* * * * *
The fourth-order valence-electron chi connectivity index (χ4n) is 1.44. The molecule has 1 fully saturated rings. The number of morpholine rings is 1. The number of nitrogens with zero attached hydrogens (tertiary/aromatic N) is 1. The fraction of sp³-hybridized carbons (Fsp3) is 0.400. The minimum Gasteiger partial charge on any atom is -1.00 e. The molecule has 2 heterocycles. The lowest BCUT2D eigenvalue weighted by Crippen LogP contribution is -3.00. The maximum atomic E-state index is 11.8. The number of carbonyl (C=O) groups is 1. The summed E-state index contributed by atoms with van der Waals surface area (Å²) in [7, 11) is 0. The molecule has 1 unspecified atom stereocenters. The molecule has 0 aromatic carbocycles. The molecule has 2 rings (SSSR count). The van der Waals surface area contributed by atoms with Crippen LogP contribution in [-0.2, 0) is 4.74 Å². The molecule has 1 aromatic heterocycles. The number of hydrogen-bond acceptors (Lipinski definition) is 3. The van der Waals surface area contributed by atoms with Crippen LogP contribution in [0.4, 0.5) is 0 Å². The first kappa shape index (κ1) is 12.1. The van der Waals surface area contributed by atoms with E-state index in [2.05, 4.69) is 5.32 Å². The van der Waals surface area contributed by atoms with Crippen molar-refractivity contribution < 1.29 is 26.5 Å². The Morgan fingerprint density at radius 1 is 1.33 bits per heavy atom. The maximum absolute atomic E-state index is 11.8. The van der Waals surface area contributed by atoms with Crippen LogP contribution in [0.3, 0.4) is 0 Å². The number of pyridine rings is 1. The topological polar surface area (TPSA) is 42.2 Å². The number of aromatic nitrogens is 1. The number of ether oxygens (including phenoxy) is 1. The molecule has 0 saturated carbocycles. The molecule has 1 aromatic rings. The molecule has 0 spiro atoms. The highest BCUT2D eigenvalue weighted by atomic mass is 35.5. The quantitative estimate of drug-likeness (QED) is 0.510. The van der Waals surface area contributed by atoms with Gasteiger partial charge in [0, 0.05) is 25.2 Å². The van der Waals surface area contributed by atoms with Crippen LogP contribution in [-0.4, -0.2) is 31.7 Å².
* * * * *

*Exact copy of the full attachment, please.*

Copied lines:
The fourth-order valence-electron chi connectivity index (χ4n) is 1.44. The molecule has 1 fully saturated rings. The number of morpholine rings is 1. The number of nitrogens with zero attached hydrogens (tertiary/aromatic N) is 1. The fraction of sp³-hybridized carbons (Fsp3) is 0.400. The minimum Gasteiger partial charge on any atom is -1.00 e. The molecule has 2 heterocycles. The lowest BCUT2D eigenvalue weighted by Crippen LogP contribution is -3.00. The maximum atomic E-state index is 11.8. The number of carbonyl (C=O) groups is 1. The summed E-state index contributed by atoms with van der Waals surface area (Å²) in [7, 11) is 0. The molecule has 1 unspecified atom stereocenters. The molecule has 0 aromatic carbocycles. The molecule has 2 rings (SSSR count). The van der Waals surface area contributed by atoms with Crippen LogP contribution in [-0.2, 0) is 4.74 Å². The molecule has 1 aromatic heterocycles. The number of hydrogen-bond acceptors (Lipinski definition) is 3. The van der Waals surface area contributed by atoms with Crippen LogP contribution in [0.4, 0.5) is 0 Å². The first kappa shape index (κ1) is 12.1. The van der Waals surface area contributed by atoms with E-state index in [2.05, 4.69) is 5.32 Å². The van der Waals surface area contributed by atoms with Crippen molar-refractivity contribution < 1.29 is 26.5 Å². The Morgan fingerprint density at radius 1 is 1.33 bits per heavy atom. The maximum absolute atomic E-state index is 11.8. The van der Waals surface area contributed by atoms with Crippen LogP contribution in [0.3, 0.4) is 0 Å². The number of pyridine rings is 1. The topological polar surface area (TPSA) is 42.2 Å². The number of aromatic nitrogens is 1. The number of ether oxygens (including phenoxy) is 1. The molecule has 0 saturated carbocycles. The molecule has 1 aromatic rings. The molecule has 0 spiro atoms. The highest BCUT2D eigenvalue weighted by atomic mass is 35.5. The quantitative estimate of drug-likeness (QED) is 0.510. The van der Waals surface area contributed by atoms with Gasteiger partial charge in [0, 0.05) is 25.2 Å². The van der Waals surface area contributed by atoms with Crippen LogP contribution in [-0.4, -0.2) is 31.7 Å².